So you’re getting in to fly tying, huh?
Buckle up, because you’re in for an adventure!
Whether you’ve lost too many flies in the bushes and you’re looking to mitigate some cost involved, or you simply want to become more in touch with the fly fishing experience—tying your own flies is a worthwhile endeavor for any serious fly fisherman.
Plus, in terms of rewarding experiences, there is simply nothing quite like landing a cutthroat trout on an elk hair caddis you’ve tied yourself.
Partly cloudy day in the Bighorn Mountains of Wyoming.. no mosquitos.. rushing water.. BAM! Fish on. You get the picture.
On top of all that, tying your own flies gives you a chance to put a unique twist on things—after all, every good angler needs a couple curveballs in their fly box. Become good enough, you could develop a unique niche for tying your own flies and even turn it in to a business (though, that’s a story for another day).
How To Get Started Tying Flies
One of the most common mistakes you can make when you’re just starting to tie your own flies is purchasing TOO MUCH equipment. This is a big no, no.
When you’re just starting, my advice is to pick 1-3 fly patterns and master them. Don’t bore yourself, but by sticking to 1-3 target fly patterns you’ll limit your startup costs big time.
Pros and Cons of Buying A Fly Tying Kit Vs. Materials
Without question, the quickest way to get started in tying your own flies is by purchasing a fly tying kit (if you’re looking for a complete kit at a low price, this one from Scientific Anglers will work).
However, the biggest con to purchasing a kit is also the biggest pro of buying materials yourself, which is what I recommend.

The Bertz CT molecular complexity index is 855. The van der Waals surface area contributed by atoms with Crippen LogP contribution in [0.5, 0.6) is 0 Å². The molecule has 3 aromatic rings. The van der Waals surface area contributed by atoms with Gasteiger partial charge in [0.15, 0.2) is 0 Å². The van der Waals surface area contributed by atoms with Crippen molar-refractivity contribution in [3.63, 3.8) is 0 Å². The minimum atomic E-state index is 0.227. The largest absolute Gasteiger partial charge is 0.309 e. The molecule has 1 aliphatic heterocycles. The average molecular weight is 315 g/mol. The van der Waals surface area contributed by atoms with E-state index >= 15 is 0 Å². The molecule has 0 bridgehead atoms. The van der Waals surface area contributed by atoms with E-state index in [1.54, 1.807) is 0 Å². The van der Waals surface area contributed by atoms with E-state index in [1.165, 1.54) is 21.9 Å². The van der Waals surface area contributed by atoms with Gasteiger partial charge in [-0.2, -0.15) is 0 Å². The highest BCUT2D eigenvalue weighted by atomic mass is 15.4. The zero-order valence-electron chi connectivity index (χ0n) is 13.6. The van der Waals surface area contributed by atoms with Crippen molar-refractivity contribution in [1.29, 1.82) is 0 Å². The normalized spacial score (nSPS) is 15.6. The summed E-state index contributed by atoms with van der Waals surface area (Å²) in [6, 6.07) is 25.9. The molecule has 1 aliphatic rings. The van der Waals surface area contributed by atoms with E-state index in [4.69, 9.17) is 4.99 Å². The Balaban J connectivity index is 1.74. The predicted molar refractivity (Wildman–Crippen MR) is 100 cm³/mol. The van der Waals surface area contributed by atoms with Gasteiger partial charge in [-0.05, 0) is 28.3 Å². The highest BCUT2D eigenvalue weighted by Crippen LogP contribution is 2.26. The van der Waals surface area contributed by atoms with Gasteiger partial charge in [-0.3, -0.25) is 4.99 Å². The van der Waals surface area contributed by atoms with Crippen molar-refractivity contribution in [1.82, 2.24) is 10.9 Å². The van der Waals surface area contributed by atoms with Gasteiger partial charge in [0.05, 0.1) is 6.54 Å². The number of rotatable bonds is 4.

Purchasing fly tying materials one by one is a good route to go for this exact reason. Plus, you’ll end up with material that’s a little higher quality than your average fly kit.
As far as getting started, you’ll need a vise, scissors, whip finisher, hooks, material, thread and cement.
When it comes to choosing a vice, it’s possible to spend anywhere from $50-$600+ on a fly tying vice. At the end of the day, we’re talking about holding a hook while you tie a fly.. so breaking the bank isn’t exactly a priority.
The Griffin Odyssey Spider Tying Vise is a lower budget option for beginners, it’s made in the USA, has a 100% Lifetime – Guarantee, has a jaw capacity of 28 to 4/0, and rotates 360 degrees. As far as beginner fly tying vices go, the Griffin Odyssey vise should suit your needs perfectly.
If you’re all about about the budget life and want to spend a little less money on your vice, I may recommend the Aventik Quality Aluminum Fly Tying Vise. Now being under 50 dollars you will probably get what you pay for. However, many fly fisherman have previously enjoyed the heck out of what they payed for in this vise.
You are going to want some high quality scissors in your fly tying kit. This is a must, you’ll be using these a bunch while tying flies and a bad pair of scissors can be frustrating. I would recommend these Dr. Slick Arrow Tip scissors for your first ones, they are 3.5 inches in length and have a micro tip for tiny clips you’ll want to make. Dr. Slick makes very high quality equipment as well so you can’t go wrong with these.